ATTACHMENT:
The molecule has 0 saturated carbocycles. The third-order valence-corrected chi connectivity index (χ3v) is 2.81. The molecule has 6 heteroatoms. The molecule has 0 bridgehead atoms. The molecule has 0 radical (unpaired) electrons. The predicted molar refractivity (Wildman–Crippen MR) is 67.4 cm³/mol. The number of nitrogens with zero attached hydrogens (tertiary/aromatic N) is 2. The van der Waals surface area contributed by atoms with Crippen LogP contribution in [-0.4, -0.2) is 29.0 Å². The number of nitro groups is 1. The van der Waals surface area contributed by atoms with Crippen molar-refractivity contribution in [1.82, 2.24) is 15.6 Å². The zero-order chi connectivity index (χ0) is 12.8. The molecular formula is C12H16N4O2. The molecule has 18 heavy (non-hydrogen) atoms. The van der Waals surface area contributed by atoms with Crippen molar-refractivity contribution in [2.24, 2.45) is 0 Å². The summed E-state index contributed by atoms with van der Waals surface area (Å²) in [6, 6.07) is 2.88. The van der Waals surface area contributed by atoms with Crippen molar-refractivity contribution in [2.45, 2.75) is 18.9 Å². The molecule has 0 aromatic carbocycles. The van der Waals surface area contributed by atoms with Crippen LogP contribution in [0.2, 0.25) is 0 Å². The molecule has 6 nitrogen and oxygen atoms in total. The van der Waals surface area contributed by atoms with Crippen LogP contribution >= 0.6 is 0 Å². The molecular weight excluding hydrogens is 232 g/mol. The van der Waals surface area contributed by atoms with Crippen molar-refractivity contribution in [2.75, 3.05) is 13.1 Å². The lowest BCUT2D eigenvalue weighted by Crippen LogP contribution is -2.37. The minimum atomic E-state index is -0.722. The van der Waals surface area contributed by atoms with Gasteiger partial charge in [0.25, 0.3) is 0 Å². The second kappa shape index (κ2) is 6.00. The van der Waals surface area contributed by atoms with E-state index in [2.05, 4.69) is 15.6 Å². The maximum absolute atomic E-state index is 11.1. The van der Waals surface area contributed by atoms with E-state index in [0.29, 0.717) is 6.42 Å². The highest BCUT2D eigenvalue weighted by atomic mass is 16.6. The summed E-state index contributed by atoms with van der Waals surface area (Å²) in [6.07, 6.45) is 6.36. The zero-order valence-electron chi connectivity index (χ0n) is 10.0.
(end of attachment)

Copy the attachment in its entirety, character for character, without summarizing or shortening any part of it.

The molecule has 0 saturated carbocycles. The third-order valence-corrected chi connectivity index (χ3v) is 2.81. The molecule has 6 heteroatoms. The molecule has 0 bridgehead atoms. The molecule has 0 radical (unpaired) electrons. The predicted molar refractivity (Wildman–Crippen MR) is 67.4 cm³/mol. The number of nitrogens with zero attached hydrogens (tertiary/aromatic N) is 2. The van der Waals surface area contributed by atoms with Crippen LogP contribution in [-0.4, -0.2) is 29.0 Å². The number of nitro groups is 1. The van der Waals surface area contributed by atoms with Crippen molar-refractivity contribution in [1.82, 2.24) is 15.6 Å². The zero-order chi connectivity index (χ0) is 12.8. The molecular formula is C12H16N4O2. The molecule has 18 heavy (non-hydrogen) atoms. The van der Waals surface area contributed by atoms with Crippen molar-refractivity contribution in [2.24, 2.45) is 0 Å². The summed E-state index contributed by atoms with van der Waals surface area (Å²) in [6, 6.07) is 2.88. The van der Waals surface area contributed by atoms with Crippen molar-refractivity contribution in [2.45, 2.75) is 18.9 Å². The molecule has 0 aromatic carbocycles. The van der Waals surface area contributed by atoms with Crippen LogP contribution in [0.2, 0.25) is 0 Å². The molecule has 6 nitrogen and oxygen atoms in total. The van der Waals surface area contributed by atoms with Crippen LogP contribution >= 0.6 is 0 Å². The molecular weight excluding hydrogens is 232 g/mol. The van der Waals surface area contributed by atoms with Crippen molar-refractivity contribution in [2.75, 3.05) is 13.1 Å². The lowest BCUT2D eigenvalue weighted by Crippen LogP contribution is -2.37. The minimum atomic E-state index is -0.722. The van der Waals surface area contributed by atoms with Gasteiger partial charge in [0.25, 0.3) is 0 Å². The second kappa shape index (κ2) is 6.00. The van der Waals surface area contributed by atoms with E-state index in [2.05, 4.69) is 15.6 Å². The maximum absolute atomic E-state index is 11.1. The van der Waals surface area contributed by atoms with E-state index in [0.29, 0.717) is 6.42 Å². The highest BCUT2D eigenvalue weighted by atomic mass is 16.6. The summed E-state index contributed by atoms with van der Waals surface area (Å²) in [6.07, 6.45) is 6.36. The zero-order valence-electron chi connectivity index (χ0n) is 10.0.